"Ghostbusters": 11 Things the Sequel Needs to Do to Succeed
For kids, and many college students, of the early 1990s, the animated Chip ‘n Dale: Rescue Rangers was party of a weekday ritual. Airing in reruns as part of the syndicated Disney Afternoon programming block, the adventures of the chipmunk detectives and their friends provided a welcome relief from the pressures of school, as well as catchy theme song that refused to leave your head.
Now the Disney blog Oh My Disney transports us back to that happy time with a recreation of the Rescue Rangers opening — “Ch-ch-ch-chip ‘n’ Dale!” — only this time using actual chipmunks in the starring roles. The video is a follow-up to last year’s DuckTales tribute, which featured fuzzy little hat-wearing ducklings.
Both Peter Parker and Clark Kent have managed to build a career as a comic book superhero on the back of a journalism career, and as it turns out so have a number of comic book writers. Following in the footsteps of Paul Levitz, Mark Waid and Neil Gaiman, Ian Brill first came into comics in the early 2000s as a journalist writing for the likes of Publishers Weekly and Newsarama. He went on to become an editor at BOOM! Studios, and parlayed that into his first major comics-writing gig, Darkwing Duck. That series succeeded past most anyone’s expectations, and put Brill on a path to venture into comics writing full-time in 2011.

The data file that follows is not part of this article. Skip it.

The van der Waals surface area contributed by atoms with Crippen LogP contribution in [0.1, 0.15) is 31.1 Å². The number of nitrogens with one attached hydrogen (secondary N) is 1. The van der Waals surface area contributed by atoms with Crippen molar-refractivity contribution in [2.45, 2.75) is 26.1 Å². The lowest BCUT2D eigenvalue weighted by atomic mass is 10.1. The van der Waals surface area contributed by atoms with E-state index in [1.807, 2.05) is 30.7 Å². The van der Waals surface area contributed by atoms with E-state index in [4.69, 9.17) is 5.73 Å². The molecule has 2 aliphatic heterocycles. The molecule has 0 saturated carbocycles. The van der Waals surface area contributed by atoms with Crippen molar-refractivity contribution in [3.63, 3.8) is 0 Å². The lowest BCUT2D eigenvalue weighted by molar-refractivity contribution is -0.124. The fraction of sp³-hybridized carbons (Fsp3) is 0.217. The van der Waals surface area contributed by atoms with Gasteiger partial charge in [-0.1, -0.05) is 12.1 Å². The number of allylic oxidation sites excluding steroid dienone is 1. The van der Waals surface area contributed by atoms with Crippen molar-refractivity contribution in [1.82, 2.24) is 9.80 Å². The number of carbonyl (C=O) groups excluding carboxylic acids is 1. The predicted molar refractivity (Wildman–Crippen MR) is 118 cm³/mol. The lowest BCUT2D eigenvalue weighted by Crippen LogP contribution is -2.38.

Earlier this summer, Brill launched the first major series of his own with the self-published Dracula World Order: The Beginning one-shot. Enlisting an all-star lineup of artists, Brill distributed the comic in grassroots fashion not unlike Sam Humphries’ Our Love Is Real. Brill is already hard at work on more stories in the Dracula World Order universe, and he’s also just been announced as the writer for the upcoming BOOM! series Freelancers, profiling a female duo of kung-fu bounty hunters. Comic Book Resources spoke at length with Brill about that series last month, so here we focus on his self-published work, his career trajectory and his thoughts on Kickstarter.